|Birth: ||Mar. 25, 1916|
|Death: ||Jan., 2000|
Leon Taylor and Jim Nicholson, Daily News Staff Writers
Posted: January 27, 2000
Katherine A. Black put down her roots in Port Richmond in 1959 when she and her late hubby, John, bought their corner house and opened a steakshop on the street level.
The area changed over the years. Old neighbors moved out and new ones moved in.
But those who left often returned to visit the old 'hood. And a visit back home just wasn't complete without a stop at Kay's Steakhouse.
"She was well-known in this neighborhood," said Veronica Gutschall, one of Black's eight daughters.
"People who moved out would always come back to get her ice cream or cheesesteaks. They used to say she always had the biggest ice cream cones."
Kay Black, an outgoing yet feisty classic movie buff who worked 12-hour days and jammed to anything from swing band to disco, died Monday.
She was 83 when she succumbed to cardiac arrest following a gall-bladder operation last month.
Born Katherine Filippini in Holmesburg, she finished eighth grade at St. Dominic's before leaving to find work.
She worked at the Keebler Baking Co. during the 1930s and was a regular Rosie the Riveter during World War II while helping build airplanes at the old Kaiser plant.
"We were just going through her things and found some of her old riveting books," Gutschall said.
"She always told us she did part of the wing. She'd say, 'I used to rivet the wing.' She was very proud of that."
After the war, she waitressed at several restaurants and married John Black in 1955. Four years later, they were in Port Richmond and Kay Black, the waitress, became Kay Black, the proud owner of Kay's Luncheonette. She later changed the name to Kay's Steakhouse.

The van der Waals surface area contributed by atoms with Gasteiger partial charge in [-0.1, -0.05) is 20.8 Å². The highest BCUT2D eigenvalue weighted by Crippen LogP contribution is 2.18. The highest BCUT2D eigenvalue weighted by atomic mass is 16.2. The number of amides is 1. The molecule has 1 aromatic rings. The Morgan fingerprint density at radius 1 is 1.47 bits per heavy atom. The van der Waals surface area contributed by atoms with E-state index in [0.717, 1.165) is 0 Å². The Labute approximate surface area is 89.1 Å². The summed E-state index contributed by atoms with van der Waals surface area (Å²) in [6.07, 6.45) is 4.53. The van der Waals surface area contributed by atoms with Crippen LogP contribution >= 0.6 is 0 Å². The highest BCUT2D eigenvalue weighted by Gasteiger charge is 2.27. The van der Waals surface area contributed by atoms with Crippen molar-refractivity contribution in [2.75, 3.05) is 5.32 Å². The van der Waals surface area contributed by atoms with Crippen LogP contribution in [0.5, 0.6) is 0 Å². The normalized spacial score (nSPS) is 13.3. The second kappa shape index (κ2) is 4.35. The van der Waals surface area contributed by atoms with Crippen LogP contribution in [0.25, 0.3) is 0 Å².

Kay Black threw her heart into the business and the neighborhood.
"She was very generous," said Kathy McGovern, another daughter.
She said needy neighbors could count on her mother for a free coffee and a chance to get out of the cold for a while. Sometimes Black would slip them a cheesesteak or even some leftovers from her own family's meals.
But Kay Black could be as tough as her cheesesteaks were tender. Just ask the kids who tried to hang at Tulip and Firth over the years.
The blast of her command, "Get off the corner or I'm gonna call the cops!" still rings in many an ear.
Sometimes Black's, um, concern for the youths cost her a broken window. But in the end, it earned her respect and was one reason why hers is one of the last remaining corner stores in the neighborhood.
A diabetic who had one leg amputated four years ago, the 5-foot-4 redhead used a prosthesis and walker and continued working the cash register until about a year ago.
She enjoyed attending parties and bingo at St. Ann's Senior Citizen Center and playing the slots in Atlantic City and Las Vegas. In her earlier years, she took several cruises and liked to vacation and visit from Florida to California.
"She enjoyed her life," McGovern said. "She lived it to the fullest."
Black is survived by five other daughters, Deanna Krusen, Geraldine Beagle, Mary Frances Kane, Pat Pauley and Coleen Potter; 13 grandchildren and 18 great-grandchildren. Her husband and a daughter, Barbara Beagle, preceded her in death.
A viewing will be held from 8:30 to 11 a.m. tomorrow at the McBride Funeral Home, Cumberland Street near Cedar. A Mass of Christian Burial will be celebrated at 11 at St. Ann's Church, Lehigh Avenue near Memphis Street. Burial follows at St. Dominic's Cemetery, Frankford Avenue and Academy Road.
Albino Filippini (1882 - 1965)
Francesca Filippini (1892 - 1962)
Alfred Firman Krusen (1915 - 1988)
John P Black (1917 - 1989)
Barbara Ann Krusen Beagle (1940 - 1978)*
Saint Dominic Church Cemetery
Created by: Spirit Walker
Record added: Apr 05, 2012
Find A Grave Memorial# 88086372